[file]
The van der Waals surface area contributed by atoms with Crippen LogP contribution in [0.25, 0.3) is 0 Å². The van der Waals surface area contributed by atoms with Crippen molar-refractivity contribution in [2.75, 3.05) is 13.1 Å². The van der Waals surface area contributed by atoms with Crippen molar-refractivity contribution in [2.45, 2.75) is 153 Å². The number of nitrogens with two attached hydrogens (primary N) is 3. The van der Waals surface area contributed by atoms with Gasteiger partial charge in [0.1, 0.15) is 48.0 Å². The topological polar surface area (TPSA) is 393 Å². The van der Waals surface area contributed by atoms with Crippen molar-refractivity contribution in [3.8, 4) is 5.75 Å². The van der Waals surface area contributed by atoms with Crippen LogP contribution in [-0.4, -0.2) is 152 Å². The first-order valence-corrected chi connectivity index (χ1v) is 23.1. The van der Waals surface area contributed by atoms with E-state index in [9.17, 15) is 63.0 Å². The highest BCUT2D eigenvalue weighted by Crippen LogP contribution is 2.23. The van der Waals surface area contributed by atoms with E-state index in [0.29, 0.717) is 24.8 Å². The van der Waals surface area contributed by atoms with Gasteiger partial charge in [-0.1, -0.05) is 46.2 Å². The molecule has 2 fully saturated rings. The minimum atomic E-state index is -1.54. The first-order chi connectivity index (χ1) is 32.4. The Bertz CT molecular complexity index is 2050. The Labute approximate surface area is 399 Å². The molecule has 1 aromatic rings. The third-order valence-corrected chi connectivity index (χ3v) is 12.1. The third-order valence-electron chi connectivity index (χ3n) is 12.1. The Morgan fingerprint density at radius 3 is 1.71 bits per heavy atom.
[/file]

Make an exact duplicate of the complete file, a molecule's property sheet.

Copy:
The van der Waals surface area contributed by atoms with Crippen LogP contribution in [0.25, 0.3) is 0 Å². The van der Waals surface area contributed by atoms with Crippen molar-refractivity contribution in [2.75, 3.05) is 13.1 Å². The van der Waals surface area contributed by atoms with Crippen molar-refractivity contribution in [2.45, 2.75) is 153 Å². The number of nitrogens with two attached hydrogens (primary N) is 3. The van der Waals surface area contributed by atoms with Gasteiger partial charge in [0.1, 0.15) is 48.0 Å². The topological polar surface area (TPSA) is 393 Å². The van der Waals surface area contributed by atoms with Crippen molar-refractivity contribution in [3.8, 4) is 5.75 Å². The van der Waals surface area contributed by atoms with Crippen LogP contribution in [-0.4, -0.2) is 152 Å². The first-order valence-corrected chi connectivity index (χ1v) is 23.1. The van der Waals surface area contributed by atoms with E-state index in [9.17, 15) is 63.0 Å². The highest BCUT2D eigenvalue weighted by Crippen LogP contribution is 2.23. The van der Waals surface area contributed by atoms with E-state index in [0.29, 0.717) is 24.8 Å². The van der Waals surface area contributed by atoms with Gasteiger partial charge in [-0.1, -0.05) is 46.2 Å². The molecule has 2 fully saturated rings. The minimum atomic E-state index is -1.54. The first-order chi connectivity index (χ1) is 32.4. The Bertz CT molecular complexity index is 2050. The Labute approximate surface area is 399 Å². The molecule has 1 aromatic rings. The third-order valence-corrected chi connectivity index (χ3v) is 12.1. The third-order valence-electron chi connectivity index (χ3n) is 12.1. The Morgan fingerprint density at radius 3 is 1.71 bits per heavy atom.